The daily stand-up is an essential element of the agile development process. Even when your team is distributed, you can easily participate in this ritual of discussing what everyone did the previous day, what they’ll do today, and whether they currently have any blocks or challenges preventing them from moving forward. And yes, you really should turn your camera on and stand up! Ben Holland-Arlen, Senior User Experience Designer at Salesforce, says, “Wherever you are, it’s important to have your camera on and actually stand up. The actual act of standing up makes for a more concise stand-up. It sounds silly, but it’s really powerful.” Want to learn more about managing remote stand-up meetings? Check out this blog post for step-by-step instructions and customizable templates.

10:15–11:15

Analyze data

As a product manager, you need to keep an eye on site/app analytics and KPI dashboards to make sure everything is running smoothly. This might just be a routine check-in with a tool like Amplitude or Looker, but if you notice anything unexpected going on with the metrics, you may do a deeper dive to see if you can identify the cause. “For hardcore cases, we work together with Product Analysts who download raw data from our warehouse and then we slice and dice it together in Tableau or in Jupyter using Python programming language,” says Alex Rodnyy, Engagement Product Manager at Miro (formerly RealtimeBoard). If you’re preparing to present results to your team or executives, you may also spend additional time doing further data analysis to include in the presentation.

11:15–12:30

Write specs

You’ll dedicate part of your day to writing specs to outline new features and creating wireframes to include in the specs. The Product team at Miro (formerly RealtimeBoard) uses our tool for this. This might also involve getting input from the engineering or design team, so you might jump on a quick call to share your work and get feedback.

12:30–1:00

Lunch time

Working apart from the rest of your team doesn’t mean that you need to sit in front of your computer without a break! Most remote product managers give themselves time to grab something to eat, take their dog for a walk, or meet a friend to catch up. If you have a new team member, you can meet them for a virtual coffee or lunch so to chat informally and get to know each other a bit better. Check out our ultimate guide to remote team-building activities here.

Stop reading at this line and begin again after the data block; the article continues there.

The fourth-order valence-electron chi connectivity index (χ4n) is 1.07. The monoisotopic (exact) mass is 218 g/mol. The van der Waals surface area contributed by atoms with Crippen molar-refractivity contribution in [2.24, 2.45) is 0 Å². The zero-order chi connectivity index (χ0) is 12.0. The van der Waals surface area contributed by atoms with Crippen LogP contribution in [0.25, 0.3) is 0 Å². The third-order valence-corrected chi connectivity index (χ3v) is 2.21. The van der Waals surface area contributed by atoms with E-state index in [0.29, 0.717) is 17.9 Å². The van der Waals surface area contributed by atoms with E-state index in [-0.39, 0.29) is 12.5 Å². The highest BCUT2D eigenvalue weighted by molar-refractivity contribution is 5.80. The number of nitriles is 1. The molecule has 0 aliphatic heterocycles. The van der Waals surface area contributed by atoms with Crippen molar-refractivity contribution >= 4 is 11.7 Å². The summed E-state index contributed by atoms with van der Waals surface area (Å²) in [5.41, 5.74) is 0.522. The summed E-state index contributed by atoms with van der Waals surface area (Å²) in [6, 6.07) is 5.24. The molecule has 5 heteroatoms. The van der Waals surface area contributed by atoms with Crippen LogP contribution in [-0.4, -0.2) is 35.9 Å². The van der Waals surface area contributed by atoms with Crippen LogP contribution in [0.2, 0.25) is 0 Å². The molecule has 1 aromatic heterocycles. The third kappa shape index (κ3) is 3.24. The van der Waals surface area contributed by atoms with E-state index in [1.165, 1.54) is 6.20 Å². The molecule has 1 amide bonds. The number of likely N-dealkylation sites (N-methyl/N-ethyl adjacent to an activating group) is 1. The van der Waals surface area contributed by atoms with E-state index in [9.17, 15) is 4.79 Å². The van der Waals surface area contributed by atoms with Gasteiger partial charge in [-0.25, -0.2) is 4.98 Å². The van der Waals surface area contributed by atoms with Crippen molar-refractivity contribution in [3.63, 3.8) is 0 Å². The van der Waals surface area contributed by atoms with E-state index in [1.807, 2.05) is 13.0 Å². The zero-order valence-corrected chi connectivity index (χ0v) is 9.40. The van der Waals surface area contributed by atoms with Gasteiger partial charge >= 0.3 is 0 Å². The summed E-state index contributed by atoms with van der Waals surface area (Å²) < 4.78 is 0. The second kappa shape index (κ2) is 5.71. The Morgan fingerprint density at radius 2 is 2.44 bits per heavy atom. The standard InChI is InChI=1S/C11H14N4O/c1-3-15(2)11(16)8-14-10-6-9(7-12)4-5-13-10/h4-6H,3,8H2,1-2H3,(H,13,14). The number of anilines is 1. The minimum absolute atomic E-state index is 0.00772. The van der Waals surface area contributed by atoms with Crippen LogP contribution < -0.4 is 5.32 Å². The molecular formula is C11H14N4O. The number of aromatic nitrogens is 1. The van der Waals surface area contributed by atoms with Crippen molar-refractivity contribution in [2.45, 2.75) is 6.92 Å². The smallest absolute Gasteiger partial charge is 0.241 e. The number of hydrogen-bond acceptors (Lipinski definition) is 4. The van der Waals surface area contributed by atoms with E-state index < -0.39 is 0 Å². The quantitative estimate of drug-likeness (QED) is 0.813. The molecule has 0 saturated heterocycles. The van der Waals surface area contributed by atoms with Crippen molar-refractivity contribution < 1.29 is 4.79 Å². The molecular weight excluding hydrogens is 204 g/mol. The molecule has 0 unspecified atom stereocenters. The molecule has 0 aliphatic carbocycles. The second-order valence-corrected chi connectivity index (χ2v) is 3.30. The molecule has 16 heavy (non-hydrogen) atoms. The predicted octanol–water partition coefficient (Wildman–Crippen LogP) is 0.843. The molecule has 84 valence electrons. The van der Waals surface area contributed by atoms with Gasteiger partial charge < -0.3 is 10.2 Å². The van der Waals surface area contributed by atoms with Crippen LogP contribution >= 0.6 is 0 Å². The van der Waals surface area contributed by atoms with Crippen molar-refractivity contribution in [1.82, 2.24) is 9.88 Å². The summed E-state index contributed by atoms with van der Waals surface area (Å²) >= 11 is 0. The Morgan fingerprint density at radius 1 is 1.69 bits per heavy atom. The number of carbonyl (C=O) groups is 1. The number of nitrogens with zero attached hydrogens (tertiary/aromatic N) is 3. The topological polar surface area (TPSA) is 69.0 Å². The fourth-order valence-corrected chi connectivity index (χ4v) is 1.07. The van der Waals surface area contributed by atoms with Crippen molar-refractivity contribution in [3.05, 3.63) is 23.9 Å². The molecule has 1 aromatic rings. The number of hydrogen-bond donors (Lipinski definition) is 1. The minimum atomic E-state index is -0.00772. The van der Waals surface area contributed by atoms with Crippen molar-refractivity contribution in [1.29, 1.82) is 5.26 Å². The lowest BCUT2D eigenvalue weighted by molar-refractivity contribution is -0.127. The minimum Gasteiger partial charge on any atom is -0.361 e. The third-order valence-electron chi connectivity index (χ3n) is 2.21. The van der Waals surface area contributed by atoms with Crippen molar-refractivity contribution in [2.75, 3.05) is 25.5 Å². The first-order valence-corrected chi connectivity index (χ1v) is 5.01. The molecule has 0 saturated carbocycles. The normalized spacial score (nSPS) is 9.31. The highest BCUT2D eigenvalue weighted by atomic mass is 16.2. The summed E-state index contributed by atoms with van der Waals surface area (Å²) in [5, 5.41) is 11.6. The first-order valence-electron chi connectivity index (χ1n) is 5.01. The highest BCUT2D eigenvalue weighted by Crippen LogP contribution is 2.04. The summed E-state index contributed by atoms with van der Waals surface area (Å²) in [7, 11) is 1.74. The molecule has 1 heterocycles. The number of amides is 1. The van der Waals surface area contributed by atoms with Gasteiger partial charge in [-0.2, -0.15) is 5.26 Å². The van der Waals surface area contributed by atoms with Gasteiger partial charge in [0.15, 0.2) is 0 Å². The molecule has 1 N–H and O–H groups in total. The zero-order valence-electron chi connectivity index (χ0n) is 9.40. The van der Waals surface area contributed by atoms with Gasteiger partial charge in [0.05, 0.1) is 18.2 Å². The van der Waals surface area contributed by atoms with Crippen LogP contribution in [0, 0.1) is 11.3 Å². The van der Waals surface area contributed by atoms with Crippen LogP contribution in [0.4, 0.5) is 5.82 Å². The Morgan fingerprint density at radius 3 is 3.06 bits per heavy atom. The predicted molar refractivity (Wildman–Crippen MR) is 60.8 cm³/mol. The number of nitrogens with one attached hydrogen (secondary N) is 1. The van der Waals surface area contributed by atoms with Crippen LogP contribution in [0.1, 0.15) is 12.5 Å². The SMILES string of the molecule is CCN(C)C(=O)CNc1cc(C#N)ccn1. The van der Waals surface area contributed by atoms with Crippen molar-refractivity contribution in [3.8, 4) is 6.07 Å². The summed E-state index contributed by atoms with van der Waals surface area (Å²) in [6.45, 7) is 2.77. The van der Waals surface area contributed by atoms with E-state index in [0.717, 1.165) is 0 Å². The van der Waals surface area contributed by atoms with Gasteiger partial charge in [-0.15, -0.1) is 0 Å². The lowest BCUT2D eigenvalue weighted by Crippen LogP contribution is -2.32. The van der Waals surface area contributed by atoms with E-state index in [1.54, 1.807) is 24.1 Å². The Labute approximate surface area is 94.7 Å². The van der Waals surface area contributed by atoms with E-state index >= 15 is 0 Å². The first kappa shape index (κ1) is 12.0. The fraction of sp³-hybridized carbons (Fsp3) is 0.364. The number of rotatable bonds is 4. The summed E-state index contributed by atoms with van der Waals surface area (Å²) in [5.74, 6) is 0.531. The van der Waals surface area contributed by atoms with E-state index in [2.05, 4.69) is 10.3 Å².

Water coolers are chats or activity streams that are specifically created for non-work-related conversations. These spaces give a way for people to comment asynchronously between chunks of work, just like at a physical water cooler.

Davide Casali

Product Design Director, Automattic

1:00–2:30

Email block

One way you can stay focused and accomplish everything you need to do in any given day is by creating dedicated blocks of time to go through email and developing a system for responding to and classifying them. For example, anything that you can respond to or take care of within two minutes, you tackle right away. If you’re not the right person to address a particular topic or concern, you loop in the person who is. And if something doesn’t fit into either of those categories, you can assign it to a particular work block like “product backlog” or “customer feedback.”

2:30–4:30

Manage the product feature backlog

One of the ongoing tasks for product managers is making sure the product feature backlog is frequently updated. You’ll document ideas that come from customers, executives, and other sources and periodically dedicate time to prioritizing these ideas as features to include in upcoming sprints. You might use a tool like Asana to gather and organize your ideas for the backlog.

4:30–5:15

Respond to tickets

You might spend at least part of your day in a product management tool like Clubhouse or Jira responding to tickets that contain feedback from your users and testing any tickets that are relevant to your product family. Sometimes you might follow up with customers on some issues and feature requests.

5:15–5:30

Check in with team members

You’ll likely take a few minutes during the day to check in with your team via Slack or maybe a quick Google Hangout or Zoom meeting. This might not always be at the end of the day (and it might vary since with distributed teams the “end of the day” could be vastly different for each person), but dedicating time to communication (even if it’s just a quick check-in) every day is essential.


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Working with a remote team is all about prioritizing communication.

Melissa Perri

Founder and CEO, Produx Labs

5:30–6:00